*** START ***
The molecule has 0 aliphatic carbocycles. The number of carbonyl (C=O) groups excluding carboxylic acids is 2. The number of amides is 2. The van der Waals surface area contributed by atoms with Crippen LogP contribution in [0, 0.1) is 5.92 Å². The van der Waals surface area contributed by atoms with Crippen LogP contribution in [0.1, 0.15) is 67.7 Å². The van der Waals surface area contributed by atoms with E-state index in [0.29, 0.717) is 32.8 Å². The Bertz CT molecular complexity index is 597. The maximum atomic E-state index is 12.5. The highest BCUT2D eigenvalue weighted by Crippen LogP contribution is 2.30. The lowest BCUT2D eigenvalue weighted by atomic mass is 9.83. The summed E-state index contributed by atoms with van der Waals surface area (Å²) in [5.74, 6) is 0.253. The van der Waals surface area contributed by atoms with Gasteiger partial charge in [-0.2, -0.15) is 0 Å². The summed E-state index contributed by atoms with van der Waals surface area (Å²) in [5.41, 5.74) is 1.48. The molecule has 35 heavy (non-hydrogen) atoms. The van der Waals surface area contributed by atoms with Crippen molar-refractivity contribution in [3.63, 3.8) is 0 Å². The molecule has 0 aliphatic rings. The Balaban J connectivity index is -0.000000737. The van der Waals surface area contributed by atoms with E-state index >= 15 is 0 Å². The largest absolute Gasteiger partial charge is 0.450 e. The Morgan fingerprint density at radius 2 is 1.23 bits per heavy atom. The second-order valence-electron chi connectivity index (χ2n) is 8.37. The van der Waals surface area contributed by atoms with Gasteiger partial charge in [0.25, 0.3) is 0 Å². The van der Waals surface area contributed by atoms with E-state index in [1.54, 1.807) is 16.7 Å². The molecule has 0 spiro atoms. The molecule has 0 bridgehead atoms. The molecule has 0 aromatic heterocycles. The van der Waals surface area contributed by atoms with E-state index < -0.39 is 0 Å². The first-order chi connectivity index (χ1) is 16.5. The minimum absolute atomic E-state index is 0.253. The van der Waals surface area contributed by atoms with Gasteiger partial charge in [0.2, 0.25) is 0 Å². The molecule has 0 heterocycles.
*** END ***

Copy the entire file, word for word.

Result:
The molecule has 0 aliphatic carbocycles. The number of carbonyl (C=O) groups excluding carboxylic acids is 2. The number of amides is 2. The van der Waals surface area contributed by atoms with Crippen LogP contribution in [0, 0.1) is 5.92 Å². The van der Waals surface area contributed by atoms with Crippen LogP contribution in [0.1, 0.15) is 67.7 Å². The van der Waals surface area contributed by atoms with E-state index in [0.29, 0.717) is 32.8 Å². The Bertz CT molecular complexity index is 597. The maximum atomic E-state index is 12.5. The highest BCUT2D eigenvalue weighted by Crippen LogP contribution is 2.30. The lowest BCUT2D eigenvalue weighted by atomic mass is 9.83. The summed E-state index contributed by atoms with van der Waals surface area (Å²) in [5.74, 6) is 0.253. The van der Waals surface area contributed by atoms with Gasteiger partial charge in [-0.2, -0.15) is 0 Å². The summed E-state index contributed by atoms with van der Waals surface area (Å²) in [5.41, 5.74) is 1.48. The molecule has 35 heavy (non-hydrogen) atoms. The van der Waals surface area contributed by atoms with Crippen molar-refractivity contribution in [3.63, 3.8) is 0 Å². The molecule has 0 aliphatic rings. The Balaban J connectivity index is -0.000000737. The van der Waals surface area contributed by atoms with E-state index >= 15 is 0 Å². The largest absolute Gasteiger partial charge is 0.450 e. The Morgan fingerprint density at radius 2 is 1.23 bits per heavy atom. The second-order valence-electron chi connectivity index (χ2n) is 8.37. The van der Waals surface area contributed by atoms with Gasteiger partial charge in [0.25, 0.3) is 0 Å². The van der Waals surface area contributed by atoms with E-state index in [1.54, 1.807) is 16.7 Å². The molecule has 0 spiro atoms. The molecule has 0 bridgehead atoms. The molecule has 0 aromatic heterocycles. The van der Waals surface area contributed by atoms with E-state index < -0.39 is 0 Å². The first-order chi connectivity index (χ1) is 16.5. The minimum absolute atomic E-state index is 0.253. The van der Waals surface area contributed by atoms with Gasteiger partial charge in [0.2, 0.25) is 0 Å². The molecule has 0 heterocycles.